Sunday, April 24, 2016

Reflections: The Book of Mormon, Part 1

It is no mistake that the vast majority of reviews on Amazon of The Book of Mormon are either 5 stars or 1 star.  The very nature of the book, claiming as it does to be holy writ, the word of God, makes it divisive and partisan.  Therefore, you see reviews related to the book as follows:

"A trite, misogynistic, racist collection of demonstrably false stories written by a convicted con artist and peddled as Gospel truth by a masonic country club of ancient, white men who gleefully scam their ovine followers out of time, money, and critical thinking skills..."(Amazon Customer)

"One of the most helpful books you can ever read! I have read it many times and yes I had my doubts but anyone who prays to God while reading this book will know the truth. Many people try to prove this book wrong and failed. They will continue to fail because that which is truly from God cannot be destroyed." (Dustin)

The dichotomy is staggering yet not unexpected.  During Jesus Christ's time some said He "was not of God" while others said: "How can a man that is a sinner do such miracles?" (John 9:16).  As a devout Latter-day Saint, I firmly believe The Book of Mormon comes from God.  I have written before that I don't believe in encore reading; however, a book like The Book of Mormon or the Holy Bible are designed for encore reading.  Indeed, their purpose and significance cannot be truly appreciated unless they're read again, again, and again.  Having recently completed The Book of Mormon for the thirteenth time, I felt it was appropriate to provide a reflection on the book, from a reader and a believer's perspective.  

The Book of Mormon deals with the great themes of humanity.  In its commentary and perspective it is extremely binary.  Nations are wicked or righteous.  Choices are good or evil.  The complexities of the nations aren't exactly on display in this record.  Yet, the endless cycle is.  As Joseph Campbell said: "As I can see no reason why anyone should suppose that in the future the same motifs already heard will not be sounding still . . . put to use by reasonable men to reasonable ends, or by madmen to nonsense and disaster" (Emphasis added).  Those "motifs" are clearly and simply detailed in The Book of Mormon.  This simplicity compels some to criticize the book; however, for those who believe the record's truthfulness it is one of its most attractive features.  

At its core, The Book of Mormon is a work of doctrine, not history; therefore, those details which normally would be included in such a record, compels, once again, its critics to look for something The Book of Mormon never attempts to be.  The record's authors are far more worried about the faith in its readers than their intellectual understanding of ancient American civilization.  It provides details that supporters and detractors obsess over but in the end don't matter to its essential message.  The doctrines emphasized in The Book of Mormon are ennobling and inspiring, but the historical message and its conclusion are not particularly encouraging.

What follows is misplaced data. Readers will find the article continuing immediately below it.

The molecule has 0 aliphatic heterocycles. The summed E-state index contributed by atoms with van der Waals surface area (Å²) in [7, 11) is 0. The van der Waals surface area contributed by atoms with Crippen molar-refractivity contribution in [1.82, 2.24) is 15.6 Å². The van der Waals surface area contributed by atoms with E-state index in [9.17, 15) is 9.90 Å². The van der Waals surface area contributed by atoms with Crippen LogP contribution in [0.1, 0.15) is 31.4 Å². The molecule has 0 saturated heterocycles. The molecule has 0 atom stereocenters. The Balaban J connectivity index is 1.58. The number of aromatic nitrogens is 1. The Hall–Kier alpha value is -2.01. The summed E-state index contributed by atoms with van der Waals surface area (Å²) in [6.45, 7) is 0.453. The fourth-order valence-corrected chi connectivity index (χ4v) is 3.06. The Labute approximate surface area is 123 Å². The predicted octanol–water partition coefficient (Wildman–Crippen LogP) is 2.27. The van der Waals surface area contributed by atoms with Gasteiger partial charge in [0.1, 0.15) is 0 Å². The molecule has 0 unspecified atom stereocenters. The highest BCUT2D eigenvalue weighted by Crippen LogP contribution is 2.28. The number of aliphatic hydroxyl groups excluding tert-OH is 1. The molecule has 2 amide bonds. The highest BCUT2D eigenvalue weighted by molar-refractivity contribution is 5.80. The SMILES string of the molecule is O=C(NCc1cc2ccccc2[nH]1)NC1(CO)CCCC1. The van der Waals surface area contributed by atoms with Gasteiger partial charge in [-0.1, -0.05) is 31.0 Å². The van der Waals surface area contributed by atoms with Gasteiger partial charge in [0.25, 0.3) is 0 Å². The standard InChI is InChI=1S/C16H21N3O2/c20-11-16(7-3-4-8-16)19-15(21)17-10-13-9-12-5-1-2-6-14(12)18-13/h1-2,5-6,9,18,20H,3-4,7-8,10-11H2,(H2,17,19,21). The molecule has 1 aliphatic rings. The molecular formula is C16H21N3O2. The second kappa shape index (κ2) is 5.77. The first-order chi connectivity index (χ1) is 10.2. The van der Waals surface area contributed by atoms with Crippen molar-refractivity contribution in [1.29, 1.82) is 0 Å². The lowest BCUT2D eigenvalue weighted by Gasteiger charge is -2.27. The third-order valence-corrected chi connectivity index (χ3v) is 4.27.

The sanguinary conclusion of The Book of Mormon describes a people "without civilization," which they lost in "only a few years" (Moroni 9:11-12).  It's a tragic lesson for any people, any nation, any family.  Beyond the religious and doctrinal implications of the truthfulness of The Book of Mormon is a message about humanity which can only be ignored with devastating consequences.  People may laugh at and scorn the book, but they miss something crucial when they do.  They miss some of the greatest themes and repeated lessons of history.

Those involved in the bringing forth of The Book of Mormon, such as Joseph Smith, in some cases gave everything, including their lives.  Elder Jeffrey R. Holland asked why they would do such a thing for a book which was not only false but a fraud.  He said: "They were willing to die rather than deny the divine origin and the eternal truthfulness of the Book of Mormon."  Furthermore, he made the following comment regarding the various explanations for the book's existence: 

"For 179 years this book has been examined and attacked, denied and deconstructed, targeted and torn apart like perhaps no other book in modern religious history—perhaps like no other book in any religious history. And still it stands. Failed theories about its origins have been born and parroted and have died—from Ethan Smith to Solomon Spaulding to deranged paranoid to cunning genius. None of these frankly pathetic answers for this book has ever withstood examination because there is no other answer than the one Joseph gave as its young unlearned translator."

And so I line up on one side of the debate, the side of faith and acceptance of the book as the genuine word of God.  The Book of Mormon will remain a divisive book, perhaps one of the most divisive because it claims so much more than almost any other book.  Stephen L. Carter once wrote that religion and education "share a characteristic that so many human activities lack: they matter."  The Book of Mormon, unlike many or even most books, matters.  This I believe and know to be true.

Other Topics of Interest:
Reflections: Apocrypha
Reflections: Joseph Smith: Rough Stone Rolling
Reflections: People of Paradox: A History of Mormon Culture

1 comment:

  1. Amen, Adam. Happy am I to stand at your shoulder and defend this book amidst an endless onslaught of fiery darts. I hope to offer such a testimony on my 13th read. Thanks for standing for truth. We need much more of that.